This inspection took place on 2 & 3 February 2016. We gave the provider 48 hour notice before we carried out the inspection to ensure we could access the information we needed.
Hertfordshire Domiciliary Care Agency provides personal care and support to people in supported living schemes. The service was used by 13 people with learning disabilities, mental health and autistic spectrum disorders in six supported living locations. The service has not been inspected since it had registered on 3 June 2014.
There was a registered manager in post. A registered manager is a person who has registered with the Care Quality Commission to manage the service. Like registered providers, they are ‘registered persons’. Registered persons have legal responsibility for meeting the requirements in the Health and Social Care Act 2008 and associated Regulations about how the service is run.
People were supported by staff who were knowledgeable in safeguarding procedures and how to report concerns of abuse internally and externally to safeguarding authorities.
People were supported to understand the risk associated with their daily activities and encouraged to take positive risks and live an active life.
There were sufficient numbers of qualified and skilled staff to meet people`s needs at all times. Recruitment procedures were safe and effective and ensured that staff employed to support people were fit for the role.
People were supported to take their medicines by staff who were trained in the safe handling of medicines and their competency was regularly reviewed.
People`s consent for the support they received was constantly sought by staff using various communication methods to ensure people understood what they were consenting too. Their consent to the support they received was also recorded in their support plans.
The Mental Capacity Act (2005) provides a legal framework for making particular decisions on behalf of people who may lack mental capacity to do so for themselves. The Act requires that as far as possible people make their own decisions and are helped to do so when needed. Where they lack mental capacity to take particular decisions, any made on their behalf must be in their best interests and as least restrictive as possible.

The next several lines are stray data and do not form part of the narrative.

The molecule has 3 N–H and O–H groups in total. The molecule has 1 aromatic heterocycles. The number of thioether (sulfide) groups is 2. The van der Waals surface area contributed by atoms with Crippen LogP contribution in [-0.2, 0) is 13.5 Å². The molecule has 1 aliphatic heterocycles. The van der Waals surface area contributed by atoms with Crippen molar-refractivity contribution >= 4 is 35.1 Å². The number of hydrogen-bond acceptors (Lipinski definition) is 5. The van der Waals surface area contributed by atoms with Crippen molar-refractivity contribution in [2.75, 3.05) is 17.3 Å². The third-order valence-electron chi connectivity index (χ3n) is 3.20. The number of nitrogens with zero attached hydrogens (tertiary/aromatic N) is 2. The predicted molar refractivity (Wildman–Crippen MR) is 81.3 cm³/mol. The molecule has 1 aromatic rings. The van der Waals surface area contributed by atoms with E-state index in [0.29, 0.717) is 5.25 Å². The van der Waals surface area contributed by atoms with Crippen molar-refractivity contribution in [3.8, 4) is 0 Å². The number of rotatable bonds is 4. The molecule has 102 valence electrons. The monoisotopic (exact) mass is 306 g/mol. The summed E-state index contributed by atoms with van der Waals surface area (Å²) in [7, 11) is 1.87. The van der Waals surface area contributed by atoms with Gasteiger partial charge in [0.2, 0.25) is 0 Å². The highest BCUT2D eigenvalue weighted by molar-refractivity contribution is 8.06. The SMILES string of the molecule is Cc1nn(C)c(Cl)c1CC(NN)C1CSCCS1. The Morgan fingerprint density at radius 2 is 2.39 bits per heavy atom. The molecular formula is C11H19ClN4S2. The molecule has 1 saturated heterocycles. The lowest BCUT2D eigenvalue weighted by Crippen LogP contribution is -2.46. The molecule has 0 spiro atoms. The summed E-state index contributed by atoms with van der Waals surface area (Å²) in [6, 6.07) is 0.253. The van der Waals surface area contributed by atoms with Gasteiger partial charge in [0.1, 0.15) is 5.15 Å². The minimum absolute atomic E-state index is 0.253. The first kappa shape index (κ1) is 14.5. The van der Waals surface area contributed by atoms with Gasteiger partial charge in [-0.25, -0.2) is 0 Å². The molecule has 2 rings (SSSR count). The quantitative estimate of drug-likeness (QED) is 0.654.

People can only be deprived of their liberty to receive care and treatment when this is in their best interests and legally authorised under the MCA. The application procedures for this in care homes and hospitals are called the Deprivation of Liberty Safeguards (DoLS). We checked whether the service was working in line with the principles of the MCA and whether any conditions on authorisations to deprive a person of their liberty were being met. We found that the service was working in accordance with MCA requirements.
People told us staff was kind and caring in their approach and treated them with respect. Staff promoted people`s dignity and respected their privacy.
People had the opportunity to regularly review their support needs and where it was a need for it people`s relatives and care coordinators were involved to ensure the support was meeting their needs.
People were encouraged and supported to pursue their hobbies and interests and be actively involved in the community.
The provider actively sought people`s views on the service in regular house meetings and in addition they sent annual questionnaires to people using the service, staff, health and social care professionals and relatives. The results were analysed and a service improvement action plan was developed to ensure improvements were made to the service provision.